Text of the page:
NA

NA

NA

Total sample size of cohort A = 99 patients and cohort B = 78 patients

ULT urate lowering therapy, NA not applicable, SD standard deviation, sUA serum urate

a Sum of percentages within each cohort is equal to 100

b Combination therapy was only given in cohort A

sUA levels

The second part of Table 1 summarizes the mean (SD) sUA maximum and sUA current per ULT treatment group, along with the percentages of patients within each group achieving sUA target levels. The subpopulations of patients treated with second-line monotherapy (including both febuxostat and benzbromarone monotherapy) or combination therapy had a significantly higher mean (SD) maximum sUA compared with patients treated with allopurinol monotherapy at the time of the study, 591 (99) µmol/L, 658 (150) µmol/L, and 549 (82) µmol/L, respectively. Patients treated with combination therapies also achieved a substantially greater mean (SD) decrease in sUA levels compared to other patient treatment groups [432 (152) µmol/L versus 294 (115) µmol/L for second-line monotherapy and 248 (106) µmol/L for allopurinol monotherapy].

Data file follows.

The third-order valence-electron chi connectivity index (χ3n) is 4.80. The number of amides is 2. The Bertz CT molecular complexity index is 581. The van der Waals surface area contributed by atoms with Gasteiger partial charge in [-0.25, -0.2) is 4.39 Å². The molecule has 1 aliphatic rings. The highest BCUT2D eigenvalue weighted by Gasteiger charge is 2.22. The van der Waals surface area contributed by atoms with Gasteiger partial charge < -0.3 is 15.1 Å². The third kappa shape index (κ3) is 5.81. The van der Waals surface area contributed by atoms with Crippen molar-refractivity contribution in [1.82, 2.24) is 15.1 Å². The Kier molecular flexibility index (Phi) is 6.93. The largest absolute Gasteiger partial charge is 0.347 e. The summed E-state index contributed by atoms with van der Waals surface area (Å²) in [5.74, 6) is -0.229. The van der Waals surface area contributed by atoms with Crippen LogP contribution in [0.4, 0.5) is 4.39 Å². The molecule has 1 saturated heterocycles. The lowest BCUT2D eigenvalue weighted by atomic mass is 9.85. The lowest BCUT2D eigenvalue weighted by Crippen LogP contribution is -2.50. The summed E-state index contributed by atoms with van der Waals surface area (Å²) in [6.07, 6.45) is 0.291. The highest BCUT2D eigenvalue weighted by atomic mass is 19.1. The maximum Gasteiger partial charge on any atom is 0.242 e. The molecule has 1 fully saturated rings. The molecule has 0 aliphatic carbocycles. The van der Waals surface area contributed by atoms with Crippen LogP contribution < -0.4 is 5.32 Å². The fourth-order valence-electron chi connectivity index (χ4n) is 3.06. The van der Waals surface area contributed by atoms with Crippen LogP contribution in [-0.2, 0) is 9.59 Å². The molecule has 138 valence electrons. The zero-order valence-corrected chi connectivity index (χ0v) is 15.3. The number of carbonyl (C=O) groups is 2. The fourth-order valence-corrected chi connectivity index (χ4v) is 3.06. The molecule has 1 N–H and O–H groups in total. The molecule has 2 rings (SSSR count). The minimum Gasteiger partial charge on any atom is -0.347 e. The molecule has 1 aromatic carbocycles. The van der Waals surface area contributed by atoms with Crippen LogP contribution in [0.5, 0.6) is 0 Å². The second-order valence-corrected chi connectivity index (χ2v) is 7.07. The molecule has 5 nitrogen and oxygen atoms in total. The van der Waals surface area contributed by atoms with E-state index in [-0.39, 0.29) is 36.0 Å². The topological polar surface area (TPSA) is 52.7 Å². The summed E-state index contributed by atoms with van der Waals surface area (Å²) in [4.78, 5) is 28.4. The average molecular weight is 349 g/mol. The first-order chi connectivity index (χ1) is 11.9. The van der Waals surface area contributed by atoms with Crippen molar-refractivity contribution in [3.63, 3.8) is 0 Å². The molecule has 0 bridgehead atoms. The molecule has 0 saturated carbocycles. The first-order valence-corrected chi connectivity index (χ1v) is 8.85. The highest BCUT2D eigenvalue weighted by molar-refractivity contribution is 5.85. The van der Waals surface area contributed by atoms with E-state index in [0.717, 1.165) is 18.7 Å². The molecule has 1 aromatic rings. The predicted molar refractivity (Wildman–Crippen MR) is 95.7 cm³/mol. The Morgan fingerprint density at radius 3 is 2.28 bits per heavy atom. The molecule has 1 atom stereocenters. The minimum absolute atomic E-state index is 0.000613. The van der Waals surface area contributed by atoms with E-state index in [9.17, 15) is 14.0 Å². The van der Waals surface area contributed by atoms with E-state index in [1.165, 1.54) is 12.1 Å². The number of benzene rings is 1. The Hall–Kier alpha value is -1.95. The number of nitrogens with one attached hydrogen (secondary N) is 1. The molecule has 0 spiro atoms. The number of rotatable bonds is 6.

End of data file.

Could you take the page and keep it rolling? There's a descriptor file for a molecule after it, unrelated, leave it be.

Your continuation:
Discussion

In this paper, we report the result of a clinical audit on the quality of care in gout using a retrospective chart review study in two independent cohorts in which gout patients were treated according to different ULT approaches, both aiming to achieve sUA target levels as recommended in the updated EULAR gout guidelines. The results presented here illustrate the sUA levels and clinical outcomes that may be reached in everyday clinical practice using currently available ULT and a targeted treatment approach. An analysis of our quality of care (the combination of prescribed treatment, instructing, and monitoring of gout patients) is of importance to get a sense of where opportunities may lie for further improvement.